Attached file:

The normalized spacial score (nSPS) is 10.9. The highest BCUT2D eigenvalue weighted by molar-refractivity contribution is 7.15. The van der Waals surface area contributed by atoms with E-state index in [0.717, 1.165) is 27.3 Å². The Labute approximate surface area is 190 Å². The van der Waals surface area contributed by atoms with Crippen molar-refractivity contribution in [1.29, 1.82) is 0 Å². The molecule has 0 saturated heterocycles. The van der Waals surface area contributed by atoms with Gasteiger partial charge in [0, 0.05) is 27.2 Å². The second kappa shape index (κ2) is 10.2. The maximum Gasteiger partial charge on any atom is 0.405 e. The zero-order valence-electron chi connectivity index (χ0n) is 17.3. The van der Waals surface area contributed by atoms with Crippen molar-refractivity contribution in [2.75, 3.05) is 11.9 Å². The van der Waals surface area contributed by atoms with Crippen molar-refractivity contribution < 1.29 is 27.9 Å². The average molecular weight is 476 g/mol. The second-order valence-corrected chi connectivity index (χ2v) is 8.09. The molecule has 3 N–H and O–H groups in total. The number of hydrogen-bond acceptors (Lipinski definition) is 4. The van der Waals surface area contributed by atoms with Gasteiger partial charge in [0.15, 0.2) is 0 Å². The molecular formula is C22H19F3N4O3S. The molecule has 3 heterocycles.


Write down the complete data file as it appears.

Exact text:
The normalized spacial score (nSPS) is 10.9. The highest BCUT2D eigenvalue weighted by molar-refractivity contribution is 7.15. The van der Waals surface area contributed by atoms with E-state index in [0.717, 1.165) is 27.3 Å². The Labute approximate surface area is 190 Å². The van der Waals surface area contributed by atoms with Crippen molar-refractivity contribution in [1.29, 1.82) is 0 Å². The molecule has 0 saturated heterocycles. The van der Waals surface area contributed by atoms with Gasteiger partial charge in [0, 0.05) is 27.2 Å². The second kappa shape index (κ2) is 10.2. The maximum Gasteiger partial charge on any atom is 0.405 e. The zero-order valence-electron chi connectivity index (χ0n) is 17.3. The van der Waals surface area contributed by atoms with Crippen molar-refractivity contribution in [2.75, 3.05) is 11.9 Å². The van der Waals surface area contributed by atoms with Crippen molar-refractivity contribution < 1.29 is 27.9 Å². The average molecular weight is 476 g/mol. The second-order valence-corrected chi connectivity index (χ2v) is 8.09. The molecule has 3 N–H and O–H groups in total. The number of hydrogen-bond acceptors (Lipinski definition) is 4. The van der Waals surface area contributed by atoms with Gasteiger partial charge in [0.15, 0.2) is 0 Å². The molecular formula is C22H19F3N4O3S. The molecule has 3 heterocycles.